Businesses unite for affordable housing fund

By Natalie Johnson

A combination of community-minded local businesses could soon establish a fund that would support affordable housing in Ottawa and serve as a model for the rest of Canada.

The Ottawa Community Loan Fund is negotiating a deal with the Public Service Alliance of Canada – one in which the union would invest in a new project designed to help lower-income families afford homes, says OCLF president George Brown.

The scheme originated when his organization, which finances local entrepreneurs, volunteered to raise the capital needed for the construction of non-profit facilities in Ottawa, says Brown. The Centretown Citizens Ottawa Corporation had identified a need for such a fund, and the OCLF already had the infrastructure and community connections necessary to seek support, he says.

The group is now working with the Carleton Centre for Community Innovation, which studies social solutions to economic development. The project’s goal is to obtain its investments from labour union pension funds.

Such funds are ideal sources of income because they are ever-increasing pools of capital, says Tessa Hebb, director of the centre’s capital strategies program. Aside from financial profit for the unions, she says, pension fund investments can accrue benefits to the community.

Hebb, who has studied pension fund investment in the United States, says this source of income has been largely untapped in Canada.

Part of the difficulty, says Edward Jackson, the centre’s chair, is that trust law and other regulations govern where the money can be invested.

“The contrast is that you have an organization that has access to capital but not so many ways of making that capital available to community leads,” says Jackson. “You want to protect pensions, so you don’t want to put them into risky projects.”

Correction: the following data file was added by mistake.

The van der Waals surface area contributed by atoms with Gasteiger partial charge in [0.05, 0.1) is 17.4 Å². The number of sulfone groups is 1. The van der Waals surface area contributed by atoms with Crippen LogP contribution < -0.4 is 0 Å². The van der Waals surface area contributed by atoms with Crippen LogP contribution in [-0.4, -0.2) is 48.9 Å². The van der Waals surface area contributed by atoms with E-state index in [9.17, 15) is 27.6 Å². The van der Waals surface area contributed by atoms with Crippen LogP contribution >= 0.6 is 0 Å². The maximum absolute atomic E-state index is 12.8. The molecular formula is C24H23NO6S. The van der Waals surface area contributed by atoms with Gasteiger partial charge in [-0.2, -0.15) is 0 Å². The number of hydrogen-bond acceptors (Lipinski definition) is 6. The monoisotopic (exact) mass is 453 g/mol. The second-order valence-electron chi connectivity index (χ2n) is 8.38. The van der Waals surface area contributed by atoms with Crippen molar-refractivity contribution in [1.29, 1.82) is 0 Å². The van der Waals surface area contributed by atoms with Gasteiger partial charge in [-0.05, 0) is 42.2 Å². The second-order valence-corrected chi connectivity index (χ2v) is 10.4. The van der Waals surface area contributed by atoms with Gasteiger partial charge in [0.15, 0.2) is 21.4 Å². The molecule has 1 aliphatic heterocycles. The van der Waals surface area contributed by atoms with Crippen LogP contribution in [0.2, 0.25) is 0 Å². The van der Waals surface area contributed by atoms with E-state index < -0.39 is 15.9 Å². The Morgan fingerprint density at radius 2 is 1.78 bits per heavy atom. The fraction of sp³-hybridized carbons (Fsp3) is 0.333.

But the affordable housing plan, he says, carries less risk because the investments are in hard assets – the buildings. Moreover, he says, the project’s professional design and the number of groups involved render the venture more secure.

If PSAC agrees to invest, he adds, it would use certificates of deposit to transfer the money – up to $2 million – to OCLF’s credit union partner, Alterna Savings.

“That gives the pension fund a fairly conservative investment vehicle that they then earn some interest on,” says Jackson.

According to Brown, the present bond rate of three per cent would likely apply.

The certificate of deposit mechanism, discovered by Hebb, means that PSAC would have a legal way to contribute to the community.

The union has always been interested in helping, but was always restricted from doing so, says Jackson. The realization that there was a secure and legal means to invest in the housing project, he says, means things are looking up.

“Too much pension fund money goes into blue chip stocks and outside the community, which is not a terrible thing,” he says. “But it’s not actually benefiting the people who live here.”

The money would go directly to the community, says Brown, through a series of projects that the OCLF would manage. His organization would liaise with housing developers, retain consultants and allocate the money.

“We see ourselves a ‘fund’ of funds,’ ” he describes.

It’s a project, says Brown, that is absolutely necessary in Ottawa. Over 10,000 people in the city are on the waiting list for affordable housing, he adds.

Centretown is especially in demand because it offers proximity to employment and commercial areas, adds Dennis Carr, development coordinator for Centretown Citizens Ottawa Corporation.

Overall, the affordable housing need exists locally because of rising home costs, says Russell Mawby, the City of Ottawa’s housing director. Ottawa is one of the most expensive Canadian cities in terms of the housing cost-income ratio, he says, and as many as 40 per cent of local families are experiencing difficulty finding dwellings they can afford.

Nonetheless, he says, the OCLF’s plan would help compensate for the facilities the city lacks the money to construct.

If a deal is reached, says Jackson, the fund could be launched by this summer. If established, he adds, the pension element would make the project one of the first of its kind in Canada.

For that reason, he says, the players hope to inspire other cities.

“If it works, it’s going to be a model for the country,” he says. “Ottawa would be seen as a place of innovation in affordable